Remote work is a success, but not everyone is ready to work remotely
We all know this, but it’s good when the numbers confirm it: remote work has been a success and that’s what both employers and employees say. An unexpected success, still viewed with distrust by some managers, considered something “temporary” by others, but a success that cannot be disputed.
The study conducted by PWC US in January 2021 – Remote Work Survey – brings some tangible figures on how the perception of remote work has changed in the past months: 83% of employers say that remote work was a success for their company compared to 73% who declared the same in June 2020. For some companies it takes longer to see the benefits, that’s all.
Employees are not too eager to return to the old working arrangements either. 75% of executives expect only half of employees to return to office by July 2021. An optimistic estimate, given that vaccination of the population takes longer than expected and Covid cases are still on the rise, along with local and national restrictions that fluctuates frequently.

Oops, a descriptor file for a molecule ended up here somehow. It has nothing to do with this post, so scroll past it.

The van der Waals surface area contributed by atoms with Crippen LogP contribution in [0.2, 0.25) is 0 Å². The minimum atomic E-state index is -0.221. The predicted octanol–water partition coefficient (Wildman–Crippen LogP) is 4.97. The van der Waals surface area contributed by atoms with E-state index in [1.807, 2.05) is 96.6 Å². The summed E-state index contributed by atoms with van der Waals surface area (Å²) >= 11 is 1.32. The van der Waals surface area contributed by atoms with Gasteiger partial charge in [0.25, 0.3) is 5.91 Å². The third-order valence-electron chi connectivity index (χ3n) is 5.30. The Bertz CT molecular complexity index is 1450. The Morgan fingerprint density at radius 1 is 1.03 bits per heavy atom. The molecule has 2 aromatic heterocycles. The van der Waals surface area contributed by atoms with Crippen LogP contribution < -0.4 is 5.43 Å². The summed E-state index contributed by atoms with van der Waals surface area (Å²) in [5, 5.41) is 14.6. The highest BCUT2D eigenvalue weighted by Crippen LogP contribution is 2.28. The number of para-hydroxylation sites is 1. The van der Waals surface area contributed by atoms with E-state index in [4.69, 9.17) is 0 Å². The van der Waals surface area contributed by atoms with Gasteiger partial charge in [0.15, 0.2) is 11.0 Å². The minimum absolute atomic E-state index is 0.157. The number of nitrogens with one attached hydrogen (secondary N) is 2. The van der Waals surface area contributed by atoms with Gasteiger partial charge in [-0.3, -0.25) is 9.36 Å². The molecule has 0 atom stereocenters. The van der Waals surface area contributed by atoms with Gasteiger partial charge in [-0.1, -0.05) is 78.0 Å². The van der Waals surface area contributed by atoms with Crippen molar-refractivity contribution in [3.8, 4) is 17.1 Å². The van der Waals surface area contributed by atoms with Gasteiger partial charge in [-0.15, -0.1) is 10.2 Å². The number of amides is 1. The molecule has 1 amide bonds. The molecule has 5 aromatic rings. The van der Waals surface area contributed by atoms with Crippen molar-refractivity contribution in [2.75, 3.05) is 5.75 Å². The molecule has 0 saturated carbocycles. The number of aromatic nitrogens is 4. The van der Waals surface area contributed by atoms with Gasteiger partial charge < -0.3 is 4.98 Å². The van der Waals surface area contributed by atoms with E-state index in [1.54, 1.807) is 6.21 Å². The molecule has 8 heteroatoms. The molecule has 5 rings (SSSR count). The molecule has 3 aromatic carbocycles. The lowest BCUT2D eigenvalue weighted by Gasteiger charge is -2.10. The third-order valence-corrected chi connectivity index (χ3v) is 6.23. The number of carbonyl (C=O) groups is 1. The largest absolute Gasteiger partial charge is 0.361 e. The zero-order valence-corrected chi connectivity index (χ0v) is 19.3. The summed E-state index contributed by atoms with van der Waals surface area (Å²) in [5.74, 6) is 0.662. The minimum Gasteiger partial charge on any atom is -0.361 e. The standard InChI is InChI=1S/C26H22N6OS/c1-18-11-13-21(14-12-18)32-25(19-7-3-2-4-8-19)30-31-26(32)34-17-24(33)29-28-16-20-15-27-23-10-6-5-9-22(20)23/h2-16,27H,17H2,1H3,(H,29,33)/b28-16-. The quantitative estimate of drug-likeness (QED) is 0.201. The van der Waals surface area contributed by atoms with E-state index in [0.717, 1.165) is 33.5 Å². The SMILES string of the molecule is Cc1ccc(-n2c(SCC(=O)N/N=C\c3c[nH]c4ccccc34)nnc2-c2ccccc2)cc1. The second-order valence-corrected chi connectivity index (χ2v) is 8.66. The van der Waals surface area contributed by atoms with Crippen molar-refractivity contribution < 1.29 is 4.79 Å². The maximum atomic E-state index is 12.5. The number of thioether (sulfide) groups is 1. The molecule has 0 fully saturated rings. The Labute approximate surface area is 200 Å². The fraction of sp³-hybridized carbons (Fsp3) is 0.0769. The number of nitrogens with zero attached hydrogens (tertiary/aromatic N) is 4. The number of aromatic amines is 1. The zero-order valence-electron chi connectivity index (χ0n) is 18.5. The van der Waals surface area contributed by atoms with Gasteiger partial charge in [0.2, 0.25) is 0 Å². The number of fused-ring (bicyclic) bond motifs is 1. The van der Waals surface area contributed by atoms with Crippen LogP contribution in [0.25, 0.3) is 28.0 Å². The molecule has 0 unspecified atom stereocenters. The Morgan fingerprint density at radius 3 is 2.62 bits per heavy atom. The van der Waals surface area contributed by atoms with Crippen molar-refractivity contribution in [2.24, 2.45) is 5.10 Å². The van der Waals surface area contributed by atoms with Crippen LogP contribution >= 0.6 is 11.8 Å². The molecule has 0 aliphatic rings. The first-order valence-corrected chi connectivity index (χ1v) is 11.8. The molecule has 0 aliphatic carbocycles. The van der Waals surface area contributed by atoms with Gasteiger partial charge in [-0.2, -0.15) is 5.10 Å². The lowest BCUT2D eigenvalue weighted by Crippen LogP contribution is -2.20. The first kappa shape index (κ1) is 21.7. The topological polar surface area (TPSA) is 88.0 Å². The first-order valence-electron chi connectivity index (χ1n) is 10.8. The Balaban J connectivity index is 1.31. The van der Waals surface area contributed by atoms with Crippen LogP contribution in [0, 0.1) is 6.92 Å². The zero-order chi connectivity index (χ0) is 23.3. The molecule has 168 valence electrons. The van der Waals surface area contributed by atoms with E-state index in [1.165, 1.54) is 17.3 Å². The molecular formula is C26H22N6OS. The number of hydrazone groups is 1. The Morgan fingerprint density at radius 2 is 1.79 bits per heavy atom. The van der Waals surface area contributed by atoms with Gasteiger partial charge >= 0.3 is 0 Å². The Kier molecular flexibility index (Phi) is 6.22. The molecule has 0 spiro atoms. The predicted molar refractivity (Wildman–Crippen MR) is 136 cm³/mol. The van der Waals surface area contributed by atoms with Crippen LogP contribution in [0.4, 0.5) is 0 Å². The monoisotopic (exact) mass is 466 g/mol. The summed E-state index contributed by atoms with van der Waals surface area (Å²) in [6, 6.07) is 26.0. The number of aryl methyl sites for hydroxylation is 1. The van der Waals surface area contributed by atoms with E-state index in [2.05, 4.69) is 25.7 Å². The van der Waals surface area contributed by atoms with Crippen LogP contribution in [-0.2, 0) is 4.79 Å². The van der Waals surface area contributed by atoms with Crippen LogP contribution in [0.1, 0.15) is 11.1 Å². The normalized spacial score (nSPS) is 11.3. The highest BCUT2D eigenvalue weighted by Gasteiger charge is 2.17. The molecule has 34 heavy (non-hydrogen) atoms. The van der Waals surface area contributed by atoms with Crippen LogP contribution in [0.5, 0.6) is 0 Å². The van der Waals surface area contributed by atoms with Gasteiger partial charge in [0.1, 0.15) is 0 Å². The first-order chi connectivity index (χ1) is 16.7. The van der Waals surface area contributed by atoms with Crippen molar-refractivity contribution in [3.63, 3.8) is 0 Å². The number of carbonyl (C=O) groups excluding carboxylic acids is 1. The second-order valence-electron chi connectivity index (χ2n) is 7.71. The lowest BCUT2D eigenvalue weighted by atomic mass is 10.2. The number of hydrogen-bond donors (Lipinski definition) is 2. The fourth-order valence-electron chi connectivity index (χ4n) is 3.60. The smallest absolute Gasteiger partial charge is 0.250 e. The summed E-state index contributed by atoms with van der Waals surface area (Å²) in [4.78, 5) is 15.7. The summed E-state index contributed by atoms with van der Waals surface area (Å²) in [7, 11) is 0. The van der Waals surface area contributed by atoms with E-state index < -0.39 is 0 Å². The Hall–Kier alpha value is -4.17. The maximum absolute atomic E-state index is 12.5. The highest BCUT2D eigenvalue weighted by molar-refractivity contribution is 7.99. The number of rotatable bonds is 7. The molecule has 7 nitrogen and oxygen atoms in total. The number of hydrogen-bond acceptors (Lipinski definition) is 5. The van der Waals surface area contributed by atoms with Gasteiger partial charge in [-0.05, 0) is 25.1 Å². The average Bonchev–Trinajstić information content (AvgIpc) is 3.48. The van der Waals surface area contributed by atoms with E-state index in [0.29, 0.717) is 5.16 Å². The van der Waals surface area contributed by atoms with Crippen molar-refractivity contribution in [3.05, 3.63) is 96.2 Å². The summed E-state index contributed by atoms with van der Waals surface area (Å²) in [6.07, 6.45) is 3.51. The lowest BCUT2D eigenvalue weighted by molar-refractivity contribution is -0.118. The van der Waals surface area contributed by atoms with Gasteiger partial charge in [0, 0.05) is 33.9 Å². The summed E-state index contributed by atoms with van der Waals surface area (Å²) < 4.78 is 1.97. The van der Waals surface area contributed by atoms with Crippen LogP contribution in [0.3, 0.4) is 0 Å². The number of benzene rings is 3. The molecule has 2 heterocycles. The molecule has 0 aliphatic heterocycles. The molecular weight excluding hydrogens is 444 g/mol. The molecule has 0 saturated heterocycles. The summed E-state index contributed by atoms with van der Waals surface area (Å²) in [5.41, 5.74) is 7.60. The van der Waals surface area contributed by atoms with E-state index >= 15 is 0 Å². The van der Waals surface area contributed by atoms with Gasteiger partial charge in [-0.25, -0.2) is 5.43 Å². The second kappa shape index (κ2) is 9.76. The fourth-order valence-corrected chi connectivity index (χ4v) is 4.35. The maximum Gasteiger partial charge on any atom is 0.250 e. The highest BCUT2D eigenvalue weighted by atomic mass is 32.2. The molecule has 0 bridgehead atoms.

87% of executives will make a decision on the company’s office space in the next 12 months: half of them expect to reduce their office space, while the rest expect to increase the company’s office space. Both categories realize that for the employee it’s important the experience at the office and not the surface in sqm.
Returning to the office will not, in fact, be a return to a previous way of working, because the office is also reinventing itself – only one in five executives believes that employees will return to the office as before the pandemic. The rest analyze how and in what way they can expand the remote work options, while 13% of the employers are considering giving up the pre-pandemic office altogether. For 87% of employees, the office is important for its role of collaboration between teams and for socializing with other colleagues, the main issues that frustrate the employee in a permanent work from home.
The junior employees are the ones who need the office the most. 30% of them prefer to work remotely no to once a week. This preference is related to productivity – less experienced employees are less productive when working remotely, they need more support from managers and are not as good at working independently as the employees with more work experience. The juniors appreciate the most the meetings with their managers, but also the offline trainings organized by the company.
No one knows the optimal number of days worked remotely versus at the office. 55% of employees would prefer at least three days of remote work per week, while executives, even though they are preparing to offer more flexible working options, are concerned about the effects of remote work: 68% of executives believe that a typical employee should be at the office at least three days a week, to maintain a distinct organizational culture.
But is the company’s headquarters fundamental to organizational culture? We think it’s not ?